I've lost count of the amount of times I’ve heard the words “there's one law for you fucking gypo's and another law for the rest of us”. Indeed, when you are raised a Gypsy you often come face to face with many disgruntled locals who are not exactly happy that you have just set up home on their most precious playing field. I find it somewhat ironic that these are often the same people who produced a brood of overweight, xbox addicted children who have never used (and will never miss) a playing field in their lives, but I digress. The unauthorised use of these playing fields, village greens, car parks etc. by Gypsies and Travellers fuels a hostile response from locals who feel Gypsies and Travellers are given 'special treatment' by the government and indeed this was voiced several times by angry resident's throughout last night's Dispatches.
According to Dispatches there is a belief that the law favours Gypsies and Travellers and that a 'radical change' is needed. At present I am sat in my trailer which is located on unused farmland which is let to my family at an extortionately high price by the landowner (see daylight robbery). My electricity is powered by petrol, there is no mains supply, and I have access only to cold water. I have no address, my family cannot register to vote or apply for welfare assistance, and I cannot tell a soul where I live without fear that my family and I will be evicted and become homeless once more. It is safe to say that I honestly do not feel favoured by the law.
Perhaps the question I am asked most is simply 'why?'. Time and time again Gypsies and Travellers are asked why they don't take up the offer of bricks and mortar accommodation and this is a question that has been raised with the Irish Traveller's facing eviction at Dale Farm. My own experience of bricks and mortar accommodation is not a positive one. When my family were first offered accommodation by the local authority, it was a 3 bedroom, top floor flat in the middle of one of the most deprived housing estates in the city and in our desperation this became home to ten of us.
While we were used to overcrowding and the lack of privacy, it was impossible for us to adapt from a life on the open road to a life in a concrete sky scraper, isolated from our community and extended family. The neighbourhood was characterised by drugs, prostitution, burglary, robbery etc. and this was a life that we had never contemplated, let alone experienced. On top of this, we were subjected to verbal and physical attacks because of our ethnicity, our property was vandalised (most notably 'gypo scum' was creatively written on our front door with faeces) and we were hounded from our home leading to our return to unauthorised encampments. The story is the same for a large majority of Gypsies and Travellers. We are offered unsuitable housing in deprived areas, where there is often a history of hostility towards our people.
It is a well documented fact, one which last night's Dispatches picked up on, that there are not enough local authority provided sites to meet the needs of the Gypsy and Traveller population. This has led to the establishment of private sites on land owned by Gypsy's and Traveller's, however many of these sites, like Dale Farm, remain unauthorised due to planning permission being rejected. While I accept that remaining on unauthorised sites is illegal, it cannot be ignored that the planning system inherently discriminates against Gypsys and Travellers and as Noah Burton, owner of an unauthorised site in Meriden, said on last night's Dispatches, planning applications from Gypsy's and Traveller's are simply 'thrown out'.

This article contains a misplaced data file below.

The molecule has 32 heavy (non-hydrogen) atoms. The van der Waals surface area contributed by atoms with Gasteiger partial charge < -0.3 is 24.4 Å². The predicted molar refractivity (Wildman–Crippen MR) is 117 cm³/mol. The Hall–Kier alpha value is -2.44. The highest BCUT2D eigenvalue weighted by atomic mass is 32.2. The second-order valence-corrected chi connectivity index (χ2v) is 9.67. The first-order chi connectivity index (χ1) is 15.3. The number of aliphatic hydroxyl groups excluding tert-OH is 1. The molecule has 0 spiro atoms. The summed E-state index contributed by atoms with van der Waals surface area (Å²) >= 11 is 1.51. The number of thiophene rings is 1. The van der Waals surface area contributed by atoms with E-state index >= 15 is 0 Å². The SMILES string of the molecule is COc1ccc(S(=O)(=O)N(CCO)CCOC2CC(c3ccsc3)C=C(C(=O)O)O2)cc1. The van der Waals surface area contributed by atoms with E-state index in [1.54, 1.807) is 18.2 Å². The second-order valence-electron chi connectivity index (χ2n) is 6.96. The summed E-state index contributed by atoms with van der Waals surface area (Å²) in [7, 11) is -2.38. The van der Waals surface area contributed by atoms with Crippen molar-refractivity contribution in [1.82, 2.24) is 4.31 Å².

One statistic (that is currently being thrown about here, there and everywhere and thus I will reference it) shows that 90% of planning applications from Gypsy's and Traveller's are rejected by local authorities, compared to only 20% of applications from the non-Gypsy (or Gauja) population (Wilson, 1998). In my opinion this is due to the prejudiced views held by those who have the power to make these decisions - individuals who would rather bow down to the demands of the Daily Mail reading locals than make an educated and fair decision. It is due to this that Gypsys and Travellers often have no other choice but to live on unauthorised encampments.
Last night's Dispatches brought up, on several occasions, some of the issues associated with unauthorised encampments – human waste and fly tipping. Believe you me, if I have a choice between a toilet or a bush I will most definitely choose the toilet. As hard as you may find it to believe, it is not the sole purpose of my existence to ruffle the feathers of local dog walkers by shitting in a bush. Poor waste management is unavoidable when Gypsy and Travellers have been left with no other choice but to set up unauthorised encampments on unsuitable land. There is a huge lack of temporary stopping sites and, in my experience, established holiday campsite's are extremely reluctant to take bookings from Gypsys and Travellers, indeed the words “sorry, no gypsies” could accurately sum up my summers.
I wont condemn Dispatches' attempt at covering the issues surrounding Dale Farm, as while it made some truly insulting claims (particularly Brian Steele's theory that we all prey on vulnerable old people to con them out of their money), it did make an attempt, albeit a half arsed one, to show our side of the story for once. The Dale Farm eviction shouldn't be treated with simplicity, and it is time we started to look for a deeper understanding of this sad, desperate, and far from isolated situation.
Wilson, M (1998). A Directory of Planning Policies for Gypsy Site Provision in England. Bristol: Policy Press.